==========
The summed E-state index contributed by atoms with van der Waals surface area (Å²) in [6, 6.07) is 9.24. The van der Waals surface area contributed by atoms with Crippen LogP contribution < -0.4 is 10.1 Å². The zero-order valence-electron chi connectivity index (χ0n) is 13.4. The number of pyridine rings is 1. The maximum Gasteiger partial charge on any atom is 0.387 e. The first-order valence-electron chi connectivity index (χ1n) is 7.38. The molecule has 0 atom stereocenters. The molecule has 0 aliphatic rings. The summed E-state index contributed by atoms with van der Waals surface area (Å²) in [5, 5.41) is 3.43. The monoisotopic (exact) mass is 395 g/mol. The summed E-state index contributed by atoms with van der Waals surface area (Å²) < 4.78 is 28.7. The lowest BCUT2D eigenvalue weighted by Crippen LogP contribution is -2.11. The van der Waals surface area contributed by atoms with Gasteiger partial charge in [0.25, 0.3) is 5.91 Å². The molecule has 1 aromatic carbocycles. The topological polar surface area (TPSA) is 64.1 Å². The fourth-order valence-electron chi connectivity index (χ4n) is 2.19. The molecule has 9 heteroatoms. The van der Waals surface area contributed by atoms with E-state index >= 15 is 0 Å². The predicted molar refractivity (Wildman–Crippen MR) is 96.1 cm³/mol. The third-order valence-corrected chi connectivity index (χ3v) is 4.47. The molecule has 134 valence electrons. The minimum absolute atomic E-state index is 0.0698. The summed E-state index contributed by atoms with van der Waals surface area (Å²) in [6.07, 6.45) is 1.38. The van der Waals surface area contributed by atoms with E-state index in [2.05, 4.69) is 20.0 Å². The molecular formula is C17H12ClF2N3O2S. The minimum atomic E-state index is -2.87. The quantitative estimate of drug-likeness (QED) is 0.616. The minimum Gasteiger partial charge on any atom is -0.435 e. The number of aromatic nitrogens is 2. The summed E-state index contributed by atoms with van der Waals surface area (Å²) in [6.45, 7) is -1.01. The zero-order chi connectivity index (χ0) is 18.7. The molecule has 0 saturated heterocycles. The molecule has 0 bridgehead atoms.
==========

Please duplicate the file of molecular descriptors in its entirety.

The summed E-state index contributed by atoms with van der Waals surface area (Å²) in [6, 6.07) is 9.24. The van der Waals surface area contributed by atoms with Crippen LogP contribution < -0.4 is 10.1 Å². The zero-order valence-electron chi connectivity index (χ0n) is 13.4. The number of pyridine rings is 1. The maximum Gasteiger partial charge on any atom is 0.387 e. The first-order valence-electron chi connectivity index (χ1n) is 7.38. The molecule has 0 atom stereocenters. The molecule has 0 aliphatic rings. The summed E-state index contributed by atoms with van der Waals surface area (Å²) in [5, 5.41) is 3.43. The monoisotopic (exact) mass is 395 g/mol. The summed E-state index contributed by atoms with van der Waals surface area (Å²) < 4.78 is 28.7. The lowest BCUT2D eigenvalue weighted by Crippen LogP contribution is -2.11. The van der Waals surface area contributed by atoms with Gasteiger partial charge in [0.25, 0.3) is 5.91 Å². The molecule has 1 aromatic carbocycles. The topological polar surface area (TPSA) is 64.1 Å². The fourth-order valence-electron chi connectivity index (χ4n) is 2.19. The molecule has 9 heteroatoms. The van der Waals surface area contributed by atoms with E-state index >= 15 is 0 Å². The predicted molar refractivity (Wildman–Crippen MR) is 96.1 cm³/mol. The third-order valence-corrected chi connectivity index (χ3v) is 4.47. The molecule has 134 valence electrons. The minimum absolute atomic E-state index is 0.0698. The summed E-state index contributed by atoms with van der Waals surface area (Å²) in [6.07, 6.45) is 1.38. The van der Waals surface area contributed by atoms with E-state index in [2.05, 4.69) is 20.0 Å². The molecular formula is C17H12ClF2N3O2S. The minimum atomic E-state index is -2.87. The quantitative estimate of drug-likeness (QED) is 0.616. The minimum Gasteiger partial charge on any atom is -0.435 e. The number of aromatic nitrogens is 2. The summed E-state index contributed by atoms with van der Waals surface area (Å²) in [6.45, 7) is -1.01. The zero-order chi connectivity index (χ0) is 18.7. The molecule has 0 saturated heterocycles. The molecule has 0 bridgehead atoms.